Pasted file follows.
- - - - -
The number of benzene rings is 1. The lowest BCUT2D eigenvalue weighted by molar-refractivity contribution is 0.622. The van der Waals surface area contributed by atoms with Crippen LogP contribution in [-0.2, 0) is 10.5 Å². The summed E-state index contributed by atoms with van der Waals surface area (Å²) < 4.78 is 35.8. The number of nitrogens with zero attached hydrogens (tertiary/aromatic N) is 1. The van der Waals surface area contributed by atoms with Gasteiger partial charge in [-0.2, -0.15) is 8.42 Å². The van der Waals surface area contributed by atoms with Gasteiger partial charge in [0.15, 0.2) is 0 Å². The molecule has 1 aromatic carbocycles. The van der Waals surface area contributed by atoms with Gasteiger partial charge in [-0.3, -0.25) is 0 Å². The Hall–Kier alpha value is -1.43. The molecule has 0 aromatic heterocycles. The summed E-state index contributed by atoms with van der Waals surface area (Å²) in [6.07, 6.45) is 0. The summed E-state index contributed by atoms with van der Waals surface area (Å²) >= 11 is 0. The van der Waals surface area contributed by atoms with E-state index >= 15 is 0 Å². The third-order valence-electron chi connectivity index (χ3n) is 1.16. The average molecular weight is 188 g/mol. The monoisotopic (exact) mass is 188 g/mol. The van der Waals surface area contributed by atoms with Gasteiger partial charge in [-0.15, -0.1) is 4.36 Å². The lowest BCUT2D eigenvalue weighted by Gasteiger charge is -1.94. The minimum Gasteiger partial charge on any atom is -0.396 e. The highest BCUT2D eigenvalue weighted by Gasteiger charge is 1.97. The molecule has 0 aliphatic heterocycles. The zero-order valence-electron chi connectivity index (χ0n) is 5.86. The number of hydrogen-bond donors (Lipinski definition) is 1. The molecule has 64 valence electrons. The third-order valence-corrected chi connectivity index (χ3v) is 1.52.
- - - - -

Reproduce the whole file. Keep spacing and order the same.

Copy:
The number of benzene rings is 1. The lowest BCUT2D eigenvalue weighted by molar-refractivity contribution is 0.622. The van der Waals surface area contributed by atoms with Crippen LogP contribution in [-0.2, 0) is 10.5 Å². The summed E-state index contributed by atoms with van der Waals surface area (Å²) < 4.78 is 35.8. The number of nitrogens with zero attached hydrogens (tertiary/aromatic N) is 1. The van der Waals surface area contributed by atoms with Gasteiger partial charge in [-0.2, -0.15) is 8.42 Å². The van der Waals surface area contributed by atoms with Gasteiger partial charge in [0.15, 0.2) is 0 Å². The molecule has 1 aromatic carbocycles. The van der Waals surface area contributed by atoms with Gasteiger partial charge in [-0.3, -0.25) is 0 Å². The Hall–Kier alpha value is -1.43. The molecule has 0 aromatic heterocycles. The summed E-state index contributed by atoms with van der Waals surface area (Å²) in [6.07, 6.45) is 0. The summed E-state index contributed by atoms with van der Waals surface area (Å²) >= 11 is 0. The van der Waals surface area contributed by atoms with E-state index >= 15 is 0 Å². The third-order valence-electron chi connectivity index (χ3n) is 1.16. The average molecular weight is 188 g/mol. The monoisotopic (exact) mass is 188 g/mol. The van der Waals surface area contributed by atoms with Gasteiger partial charge in [-0.15, -0.1) is 4.36 Å². The lowest BCUT2D eigenvalue weighted by Gasteiger charge is -1.94. The minimum Gasteiger partial charge on any atom is -0.396 e. The highest BCUT2D eigenvalue weighted by Gasteiger charge is 1.97. The molecule has 0 aliphatic heterocycles. The zero-order valence-electron chi connectivity index (χ0n) is 5.86. The number of hydrogen-bond donors (Lipinski definition) is 1. The molecule has 64 valence electrons. The third-order valence-corrected chi connectivity index (χ3v) is 1.52.